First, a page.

divide-by-zeroThat fall, Pastor S. from a church in another county came to our church to share in a morning service how they felt led to the mission field and were going to go to another country. S. shared his testimony followed by his wife L. L’s testimony paralleled my life closely, baptized at an early age, regular in church and youth activities but still felt empty. However in her early 20s she realized that she had not admitted that she personally was a sinner and that Christ’s death was for her. At that moment, God opened my eyes and I realized why I had been feeling guilty as my own pastor was preaching. I know the facts about Christ, his birth, life and death but had never applied them personally to myself. I had never admitted I personally was a sinner destined to hell without the shed blood of Jesus and had not believed in the reason for his death on the cross. My sin.

-Testimony found in last Sunday’s church bulletin.

There’s more to the writer’s testimony but I decided to quote just the portion specific to this blog post and of course, I took out any information that might identify the parties involved. This is Day Zero, the last few hours of the last day. At midnight tonight, time runs out in my countdown.

Yesterday, I went to church. It was interesting.

I walked in the side door and immediately ran into Pastor Randy. He smiled and greeted me. In a very friendly way, he asked where I’d been the last couple of weeks (he wouldn’t be the only one). He also surprised me. The day I met him and we had our rather lengthy chat in his office, I had volunteered to do some work for the church that is within my skill set. He hadn’t brought it up again, but yesterday, he said he talked with the deacons and they’d like me to proceed. He’ll email me later this week to set up a meeting and tell me what he has in mind. I’ll keep the nature of the work to myself for now, but in the moment that Pastor brought it up, I knew I was committed to the church. Actually, I knew that before I walked in the door that morning.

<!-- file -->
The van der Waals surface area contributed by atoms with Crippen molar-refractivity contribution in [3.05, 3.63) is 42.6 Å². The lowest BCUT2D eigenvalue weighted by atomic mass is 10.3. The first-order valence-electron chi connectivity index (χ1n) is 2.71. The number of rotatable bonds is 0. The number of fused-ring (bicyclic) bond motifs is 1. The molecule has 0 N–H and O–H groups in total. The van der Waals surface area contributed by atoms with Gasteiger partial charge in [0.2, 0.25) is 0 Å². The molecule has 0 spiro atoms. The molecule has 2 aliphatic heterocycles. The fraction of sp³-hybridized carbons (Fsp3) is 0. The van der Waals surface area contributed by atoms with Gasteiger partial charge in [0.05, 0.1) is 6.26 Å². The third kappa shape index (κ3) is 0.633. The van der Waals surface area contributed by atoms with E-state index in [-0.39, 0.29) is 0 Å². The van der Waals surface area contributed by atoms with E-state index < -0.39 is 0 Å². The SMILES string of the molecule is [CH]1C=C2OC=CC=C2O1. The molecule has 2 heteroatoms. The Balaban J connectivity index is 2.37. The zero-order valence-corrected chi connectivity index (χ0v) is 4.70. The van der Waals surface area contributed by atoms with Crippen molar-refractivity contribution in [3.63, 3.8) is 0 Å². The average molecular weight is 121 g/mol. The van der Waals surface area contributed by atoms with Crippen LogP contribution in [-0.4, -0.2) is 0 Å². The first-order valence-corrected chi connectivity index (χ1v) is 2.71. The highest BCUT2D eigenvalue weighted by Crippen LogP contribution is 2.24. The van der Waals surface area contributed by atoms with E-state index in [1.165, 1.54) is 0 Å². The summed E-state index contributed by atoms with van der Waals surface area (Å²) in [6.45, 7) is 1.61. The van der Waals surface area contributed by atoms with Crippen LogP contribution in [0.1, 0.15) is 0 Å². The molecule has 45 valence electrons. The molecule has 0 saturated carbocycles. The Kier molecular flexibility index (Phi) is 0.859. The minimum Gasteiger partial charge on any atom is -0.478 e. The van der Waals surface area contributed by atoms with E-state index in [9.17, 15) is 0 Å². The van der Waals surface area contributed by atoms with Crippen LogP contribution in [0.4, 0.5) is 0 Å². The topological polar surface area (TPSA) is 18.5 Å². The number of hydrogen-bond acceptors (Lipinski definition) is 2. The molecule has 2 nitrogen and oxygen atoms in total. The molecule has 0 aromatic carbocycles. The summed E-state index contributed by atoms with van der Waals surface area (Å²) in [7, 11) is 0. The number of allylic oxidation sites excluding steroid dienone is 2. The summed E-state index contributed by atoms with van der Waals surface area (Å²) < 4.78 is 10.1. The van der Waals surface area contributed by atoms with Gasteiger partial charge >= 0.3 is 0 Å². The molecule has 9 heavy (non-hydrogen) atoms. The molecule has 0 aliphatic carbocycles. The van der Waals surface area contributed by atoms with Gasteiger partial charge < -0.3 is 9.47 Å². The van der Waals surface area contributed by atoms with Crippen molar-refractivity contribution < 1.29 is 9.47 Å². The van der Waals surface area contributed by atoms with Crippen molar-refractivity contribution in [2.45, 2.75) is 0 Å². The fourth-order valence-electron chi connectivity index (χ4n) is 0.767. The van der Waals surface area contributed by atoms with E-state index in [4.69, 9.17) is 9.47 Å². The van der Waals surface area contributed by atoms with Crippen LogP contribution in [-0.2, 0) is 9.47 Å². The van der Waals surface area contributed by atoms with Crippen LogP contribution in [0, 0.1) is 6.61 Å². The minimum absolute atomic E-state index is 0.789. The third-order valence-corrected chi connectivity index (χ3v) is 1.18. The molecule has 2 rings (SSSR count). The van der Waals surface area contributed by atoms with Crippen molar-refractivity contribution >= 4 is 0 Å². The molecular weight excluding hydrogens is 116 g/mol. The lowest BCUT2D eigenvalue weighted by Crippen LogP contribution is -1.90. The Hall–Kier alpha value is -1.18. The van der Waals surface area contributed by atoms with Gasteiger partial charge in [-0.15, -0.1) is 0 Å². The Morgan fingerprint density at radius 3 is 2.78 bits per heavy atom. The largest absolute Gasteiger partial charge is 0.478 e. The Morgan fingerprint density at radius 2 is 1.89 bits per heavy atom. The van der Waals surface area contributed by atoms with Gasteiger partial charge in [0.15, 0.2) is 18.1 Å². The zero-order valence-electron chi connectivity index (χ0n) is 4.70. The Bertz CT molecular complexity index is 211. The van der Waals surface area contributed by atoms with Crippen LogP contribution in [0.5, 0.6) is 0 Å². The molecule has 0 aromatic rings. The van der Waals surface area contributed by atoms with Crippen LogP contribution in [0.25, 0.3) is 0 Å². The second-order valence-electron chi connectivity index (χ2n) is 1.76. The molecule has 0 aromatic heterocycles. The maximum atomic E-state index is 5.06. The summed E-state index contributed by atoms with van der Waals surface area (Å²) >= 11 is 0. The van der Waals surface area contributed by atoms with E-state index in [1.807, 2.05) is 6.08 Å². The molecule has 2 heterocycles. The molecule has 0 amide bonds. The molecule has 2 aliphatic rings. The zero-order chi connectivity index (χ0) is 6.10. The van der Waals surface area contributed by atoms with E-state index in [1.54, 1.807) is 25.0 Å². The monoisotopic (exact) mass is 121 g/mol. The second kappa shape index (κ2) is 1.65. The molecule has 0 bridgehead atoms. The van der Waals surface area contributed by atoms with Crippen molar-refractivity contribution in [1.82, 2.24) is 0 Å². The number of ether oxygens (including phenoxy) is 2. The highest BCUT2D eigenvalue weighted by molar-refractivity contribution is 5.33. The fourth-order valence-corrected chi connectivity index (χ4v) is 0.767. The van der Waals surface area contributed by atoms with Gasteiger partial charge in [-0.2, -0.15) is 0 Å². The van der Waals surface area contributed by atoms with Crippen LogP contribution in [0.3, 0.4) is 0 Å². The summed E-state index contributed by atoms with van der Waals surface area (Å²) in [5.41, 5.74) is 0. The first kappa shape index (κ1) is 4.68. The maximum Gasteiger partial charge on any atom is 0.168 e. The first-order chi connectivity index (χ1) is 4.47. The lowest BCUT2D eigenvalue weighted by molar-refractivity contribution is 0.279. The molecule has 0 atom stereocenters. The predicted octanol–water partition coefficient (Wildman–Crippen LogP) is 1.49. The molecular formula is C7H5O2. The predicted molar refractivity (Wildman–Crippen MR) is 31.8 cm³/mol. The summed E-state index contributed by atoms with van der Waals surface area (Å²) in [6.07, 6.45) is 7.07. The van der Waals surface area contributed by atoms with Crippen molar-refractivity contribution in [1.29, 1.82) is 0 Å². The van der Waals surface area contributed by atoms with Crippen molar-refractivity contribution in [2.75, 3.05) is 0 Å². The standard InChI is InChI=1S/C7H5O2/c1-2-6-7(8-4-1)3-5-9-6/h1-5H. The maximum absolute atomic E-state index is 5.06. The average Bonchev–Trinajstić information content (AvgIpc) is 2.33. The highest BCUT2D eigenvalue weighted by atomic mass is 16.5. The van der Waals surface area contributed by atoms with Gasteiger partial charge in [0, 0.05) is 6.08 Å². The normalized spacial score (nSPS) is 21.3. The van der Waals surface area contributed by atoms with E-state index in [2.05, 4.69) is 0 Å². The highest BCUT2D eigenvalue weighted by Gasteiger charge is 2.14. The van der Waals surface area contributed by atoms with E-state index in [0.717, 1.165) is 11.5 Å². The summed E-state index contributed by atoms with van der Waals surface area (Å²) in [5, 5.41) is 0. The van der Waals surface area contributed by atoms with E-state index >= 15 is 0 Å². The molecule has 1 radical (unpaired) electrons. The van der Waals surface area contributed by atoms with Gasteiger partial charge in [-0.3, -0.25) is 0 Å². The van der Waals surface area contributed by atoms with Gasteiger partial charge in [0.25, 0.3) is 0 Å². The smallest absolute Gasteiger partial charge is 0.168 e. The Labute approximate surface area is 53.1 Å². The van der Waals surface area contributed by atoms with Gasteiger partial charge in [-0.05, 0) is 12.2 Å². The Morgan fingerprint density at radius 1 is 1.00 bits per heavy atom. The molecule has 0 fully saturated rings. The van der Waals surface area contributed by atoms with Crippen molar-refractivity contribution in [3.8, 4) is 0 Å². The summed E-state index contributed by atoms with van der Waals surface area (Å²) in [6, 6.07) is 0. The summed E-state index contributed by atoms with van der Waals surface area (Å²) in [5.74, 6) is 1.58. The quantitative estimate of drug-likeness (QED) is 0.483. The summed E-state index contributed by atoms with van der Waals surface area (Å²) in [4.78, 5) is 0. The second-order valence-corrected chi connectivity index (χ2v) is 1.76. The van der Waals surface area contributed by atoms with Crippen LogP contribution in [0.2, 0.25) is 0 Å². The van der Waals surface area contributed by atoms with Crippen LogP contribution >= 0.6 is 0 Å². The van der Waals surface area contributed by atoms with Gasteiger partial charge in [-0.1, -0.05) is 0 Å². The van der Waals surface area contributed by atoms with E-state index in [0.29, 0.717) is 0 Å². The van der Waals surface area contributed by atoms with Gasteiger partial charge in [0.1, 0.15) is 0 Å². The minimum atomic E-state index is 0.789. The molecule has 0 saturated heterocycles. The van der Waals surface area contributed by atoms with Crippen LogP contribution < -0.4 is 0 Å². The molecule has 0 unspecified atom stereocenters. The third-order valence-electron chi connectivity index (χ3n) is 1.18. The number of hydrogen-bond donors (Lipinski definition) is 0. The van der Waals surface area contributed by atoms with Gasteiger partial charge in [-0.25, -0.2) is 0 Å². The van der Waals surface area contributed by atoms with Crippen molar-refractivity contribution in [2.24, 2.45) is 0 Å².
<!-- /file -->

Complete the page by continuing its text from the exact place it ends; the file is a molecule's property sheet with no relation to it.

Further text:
I also saw Charlie, who teaches my Sunday school class. He said he’d been thinking about me and wondering where I was. I saw Dick and Virgil and a number of other people whose names I still can’t remember (I’m getting better at it, though). People were friendly, but the friendliness was a different quality. I can’t explain it in so many words, but I felt more welcome somehow. As my wife says, maybe what’s different was my attitude.

Church was still church. There was a brief DVD presentation made by missionaries in the Congo. They baptized 18 people in the first month they were there. They make bricks for their worship structure out of clay that has to be dried in the sun. After the first Sunday service, a storm blew the thatch roof off of the structure and they had a “church work day” to put it back up. Services are spoken in French and then translated into one of the indigenous languages. It’s a different world, and yet, we’re all human beings on a journey to encounter God in our lives.

Pastor spoke on Acts 8:9-25. I’d recently covered the same material in D. Thomas Lancaster’s Torah Club Vol. 6, Chronicles of the Apostles, and Pastor Randy’s treatment of Philip’s encounter with Simon in Samaria seemed very different from Torah Club. The immediate impression I got was that the church was trying a little too hard to apply a modern Christian sense of evangelism to people and events that are 2000 years distant. Ancient Judaism likely didn’t concern itself with how converting someone of Simon Magus’s statue would be a big accomplishment.